alt-J are a band of their time and place – they’ve got more than a bit of hipster aloofness, but their music sounds volatile enough to be earnest – their indie-gone-global catapult is reflected in their need to make music that is ‘true’ to themselves, yet appealing enough to their wide audience. With RELAXER, while they have created quite a bit of music that reflects that mosaic, along the way, they seem to have have lost the plot.
alt-J’s music has been characterized by harmony and subtlety, sharpened by rougher elements that lend form to the music, lest they wander into inoffensiveness. That balance is often disrupted on RELAXER – there are moments of sheer beauty, and moments of guttural, primal aggression, but not enough of the right blend of the two extremes. The singles remain some of the best tracks on the album. 3WW’s intro immediately intrigues, with subtle textures that nevertheless don’t recede into the background. The vocals are clean and appropriately moody. And then there are bursts of crackling synths that surface when the lyrics indicate a tonal shift. It’s impeccably produced, and a perfect introduction. The next track, and the second single, In Cold Blood, is a contrast; with its pointed soundscape, and lyrics that are rather incongruent, the track is a display of alt-J’s interpretability. But while both these tracks work great by themselves, their sequencing is questionable. The lack of cohesion in sound is repeated throughout the album due to its mere 8 tracks, as if a singular sound that the band wants to home in on has been deconstructed and its individual parts scattered across the length of the album.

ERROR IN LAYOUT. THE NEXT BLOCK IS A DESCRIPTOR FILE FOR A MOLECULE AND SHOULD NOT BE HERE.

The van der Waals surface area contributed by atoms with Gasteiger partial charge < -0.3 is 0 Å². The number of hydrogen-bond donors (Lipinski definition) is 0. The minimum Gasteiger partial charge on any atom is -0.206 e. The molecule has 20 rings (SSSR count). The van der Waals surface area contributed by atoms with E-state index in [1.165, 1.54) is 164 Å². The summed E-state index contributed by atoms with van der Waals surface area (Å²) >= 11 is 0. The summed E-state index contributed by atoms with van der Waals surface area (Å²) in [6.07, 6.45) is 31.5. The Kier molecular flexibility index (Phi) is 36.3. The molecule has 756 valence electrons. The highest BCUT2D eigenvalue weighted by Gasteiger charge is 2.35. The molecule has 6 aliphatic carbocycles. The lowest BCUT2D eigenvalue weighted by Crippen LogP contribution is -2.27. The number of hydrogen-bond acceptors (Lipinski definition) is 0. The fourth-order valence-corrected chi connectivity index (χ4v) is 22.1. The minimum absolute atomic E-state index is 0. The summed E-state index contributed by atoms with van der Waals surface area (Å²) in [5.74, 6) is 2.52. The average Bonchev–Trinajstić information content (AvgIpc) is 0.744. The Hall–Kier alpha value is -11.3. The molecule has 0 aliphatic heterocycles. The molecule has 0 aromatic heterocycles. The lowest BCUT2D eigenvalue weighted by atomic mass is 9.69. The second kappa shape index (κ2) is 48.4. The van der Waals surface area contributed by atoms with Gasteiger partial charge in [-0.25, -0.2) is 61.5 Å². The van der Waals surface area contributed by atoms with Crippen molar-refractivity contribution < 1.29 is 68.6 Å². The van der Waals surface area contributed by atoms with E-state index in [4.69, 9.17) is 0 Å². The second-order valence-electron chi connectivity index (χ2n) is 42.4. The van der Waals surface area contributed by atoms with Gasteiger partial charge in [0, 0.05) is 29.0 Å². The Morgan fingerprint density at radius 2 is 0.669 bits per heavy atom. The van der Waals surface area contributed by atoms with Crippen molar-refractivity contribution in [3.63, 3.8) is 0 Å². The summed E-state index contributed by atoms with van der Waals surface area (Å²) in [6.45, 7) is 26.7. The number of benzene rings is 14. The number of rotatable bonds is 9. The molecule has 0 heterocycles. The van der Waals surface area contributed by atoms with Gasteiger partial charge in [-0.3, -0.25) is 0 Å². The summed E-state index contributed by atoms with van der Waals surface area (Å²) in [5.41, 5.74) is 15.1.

Other tracks take alt-J’s notorious self-indulgence a little too far. House… is melodically beautiful, where the strings create a stunning atmosphere as they pitch up and down with lyrical tone. But there are wordless sections that would benefit from an additional element, but are left hanging. Lyrically, while it’s an interesting take on an old folk song, the chorus is cloyingly ironic. Last Year is overlong and dull – it has probably the strongest narrative on the album, but the production is the boring side of simple, and there’s nothing memorable enough to keep the listener hooked. Adeline picks up and makes a pretty great track about halfway through, but the first half is simply too long. Hit Me Like That Snare, meanwhile, is downright terrible. alt-J simply isn’t a band that can create a great punk track; there is an outright lack of melody, Jon Newman’s nasally voice is at its most annoying, and the outro is baffling – it’s unclear whether this is the band’s attempt at being ironically self-aware, or an attempt to capture the bluntness of great punk, and it fails on being either. Which is a shame, because lyrically, this is the most intriguing track on the album (save the outro.)
The best tracks, then, are the ones where alt-J’s newer ideas are polished and come together perfectly. Deadcrush is dark and foreboding, the production combining a noticeable edge with impeccably earworm-worthy melodies – the hook succeeds with Newman’s nasal inflection what failed in Hit Me… Overall, the song is just fun – something that can’t be said for enough of the other tracks. Pleader is an ethereal, hymnal track that is an absolute joy to listen to despite its length, thanks to the many sections the track flows through effortlessly – it’s dynamic, but never jagged. And it’s the perfect closer to the album.
alt-J hasn’t really changed. Their esoterica is thankfully intact – who else would open their track with a lyric in binary?! There are musical choices that few other bands can pull off – the marching rhythm of the “ya, ya, ya” choral bridge in Adeline shouldn’t work. but it simply does. But the band is having something of a crisis of faith. They are unsure of their direction, and have faltered along the way. To their credit, they’ve definitely made some bold choices. Some of them don’t work, but when they do, the reward is immensely enjoyable. If they take their successes, and remold and improve them, alt-J’s next album will truly be a worthy payoff. Till then, RELAXER has enough great music to tide us over.